by Al Riske
Petra Barros lived in my dorm. The second floor was all women; first and third, men. She stopped in the doorway one day, introduced herself to me and my roommate, and just started talking. She wasn't a beauty but she was all right, and it was fun talking to her.
"Well, I've taken up enough of your time," she said. "I don't want to wear out my welcome."
"Stop by anytime," I said.
"Oh, don't say that. You'll never get rid of me."
Later, she invited me down to her room to see some photographs she had in an album. She said I would be surprised and I was, though I tried not to show it. The pictures were of her--taken about 18 months earlier.
"I bet you can't believe I ever looked that good," she said.
What was I supposed to say to that? She had put on some weight in the interim. I mean, you could still tell it was her in the photographs, but the difference was dramatic.
"They're beautiful pictures," I said.
And they were, taken in a rose garden with Petra wearing a thin cotton dress that showed off her brown shoulders.
"My boyfriend took them," she said. "We broke up two weeks later."
The next time I saw Petra I was in the student union building, checking my empty mailbox. I turned around and there she was.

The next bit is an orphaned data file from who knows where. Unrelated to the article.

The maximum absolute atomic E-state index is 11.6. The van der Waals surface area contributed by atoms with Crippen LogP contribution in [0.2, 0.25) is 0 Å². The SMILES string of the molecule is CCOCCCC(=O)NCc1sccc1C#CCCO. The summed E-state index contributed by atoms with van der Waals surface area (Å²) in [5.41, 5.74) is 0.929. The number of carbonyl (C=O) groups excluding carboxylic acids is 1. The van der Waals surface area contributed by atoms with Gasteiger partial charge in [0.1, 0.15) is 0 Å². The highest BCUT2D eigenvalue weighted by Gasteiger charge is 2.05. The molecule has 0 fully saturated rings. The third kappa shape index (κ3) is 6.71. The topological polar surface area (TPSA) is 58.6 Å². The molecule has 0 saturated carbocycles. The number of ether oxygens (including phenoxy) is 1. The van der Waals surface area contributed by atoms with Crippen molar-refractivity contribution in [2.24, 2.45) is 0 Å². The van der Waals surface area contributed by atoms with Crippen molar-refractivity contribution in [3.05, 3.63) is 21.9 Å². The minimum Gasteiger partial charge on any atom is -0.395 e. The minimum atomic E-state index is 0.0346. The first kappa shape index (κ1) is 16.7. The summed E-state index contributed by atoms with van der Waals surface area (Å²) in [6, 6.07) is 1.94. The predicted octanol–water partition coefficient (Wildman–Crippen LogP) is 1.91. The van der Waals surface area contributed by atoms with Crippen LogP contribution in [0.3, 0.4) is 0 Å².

"I have this friend, an exchange student at the high school," she said. "She's from Argentina. Very pretty. Would you like to go out with her?"
I had been thinking Petra might be interested in me so the question threw me. Was it a test?
"I don't get it," I said.
"She's lonely. I told her I'd find her a date."
"You wouldn't regret it. Danielle is the kind of girl any guy would go for--long hair, nice figure, pretty smile. What have you got to lose?"
"There's just one catch."
"Now you have to find a date for me."
Friday night, we all pilled into my rusted two-tone pickup and went to see a movie--something stupid and forgettable--then drove across town to Geno's, where we shared a giant pepperoni pizza. It was me and Danielle, Petra and my roommate John, who was there as a favor to me. He didn't really like Petra all that much, but she didn't seem to care. She just wanted her friend to have a good time.
Danielle was indeed very pretty in a little cotton dress that seemed oddly familiar to me, but she hardly said anything all night. Her English was surprisingly limited. I kept wondering what I was doing there. She was too young. She lived too far away. I supposed that we could have some fun together, but it was all a little surreal somehow.
At the end of the evening, I walked Danielle to the door of her sponsors' two-story Colonial while Petra and John waited in the pickup.
"Did you kiss her?" Petra wanted to know.
I shook my head and she seemed very disappointed.
About the author:
Al Riske has worked as a reporter, editor, copywriter, and ghostwriter. His short stories have appeared in Hobart, Blue Mesa Review, and the Beloit Fiction Journal.